When you are travelling in a country you will encounter all kinds of people and places. On one side, there are these humongous cities that have no limits, buildings that are sky high, food to satisfy your eclectic taste buds and traffic that makes you thank your stars you are not the one sitting the car honking away to glory but not moving an inch. On the other side you have villages that are so off the beaten path and serene that you don’t care if you have a single bar of signal on your phone.
In the past two months I have had the opportunity to enjoy both. Going from the big bad city of Bangkok which made “Hangover” happen once again to lazing on the bamboo raft for an entire day for less than 5 $ in that part of Thailand no one would have thought of. One day during this journey I have happened to listen to an interesting conversation at a hostel. A group of people are arguing about what is the best way to travel. Is it to touch and go all the cities and understand how the country is developing into something that the generation next can understand or to go and live the local style life at the rural villages and understand the culture of the previous generation.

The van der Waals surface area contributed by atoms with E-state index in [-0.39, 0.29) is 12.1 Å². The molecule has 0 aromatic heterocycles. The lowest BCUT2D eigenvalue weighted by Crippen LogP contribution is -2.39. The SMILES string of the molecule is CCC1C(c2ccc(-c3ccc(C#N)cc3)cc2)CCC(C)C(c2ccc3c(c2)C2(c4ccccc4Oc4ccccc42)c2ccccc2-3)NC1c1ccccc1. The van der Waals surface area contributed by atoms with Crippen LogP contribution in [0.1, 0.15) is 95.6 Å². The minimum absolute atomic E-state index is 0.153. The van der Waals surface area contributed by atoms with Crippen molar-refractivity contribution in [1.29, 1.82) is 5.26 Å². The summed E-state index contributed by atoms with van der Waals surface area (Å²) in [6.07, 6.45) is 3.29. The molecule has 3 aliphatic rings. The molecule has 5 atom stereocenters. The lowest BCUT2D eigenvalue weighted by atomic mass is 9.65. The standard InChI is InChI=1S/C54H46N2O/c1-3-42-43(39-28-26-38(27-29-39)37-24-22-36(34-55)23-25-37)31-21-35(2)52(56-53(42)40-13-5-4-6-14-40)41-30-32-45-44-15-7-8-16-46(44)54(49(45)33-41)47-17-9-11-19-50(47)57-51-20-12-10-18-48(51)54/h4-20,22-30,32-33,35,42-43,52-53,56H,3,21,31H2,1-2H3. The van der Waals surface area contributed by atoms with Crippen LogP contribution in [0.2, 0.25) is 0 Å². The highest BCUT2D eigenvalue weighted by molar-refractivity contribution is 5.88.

Well, without a past you cannot have a future and without future your past is forgotten at best. I believe living the fast paced life is the best way to understand where the country is going, what its present generation is dreaming about and being able to soak in the rustic charm at the villages will help you understand where those dreams are coming from. I would like to end this post with a quote that basically sums up everything I want to say:
“Travel is little beds and cramped bathrooms. It’s old television sets and slow Internet connections. Travel is extraordinary conversations with ordinary people. It’s waiters, gas station attendants, and housekeepers becoming the most interesting people in the world. It’s churches that are compelling enough to enter. It’s McDonald’s being a luxury. It’s the realization that you may have been born in the wrong country. Travel is a smile that leads to a conversation in broken English. It’s the epiphany that pretty girls smile the same way all over the world. Travel is tipping 10% and being embraced for it. Travel is the same white T-shirt again tomorrow. Travel is accented sex after good wine and too many unfiltered cigarettes. Travel is flowing in the back of a bus with giggly strangers. It’s a street full of bearded backpackers looking down at maps. Travel is wishing for one more bite of whatever that just was. It’s the rediscovery of walking somewhere. It’s sharing a bottle of liquor on an overnight train with a new friend. Travel is “Maybe I don’t have to do it that way when I get back home.”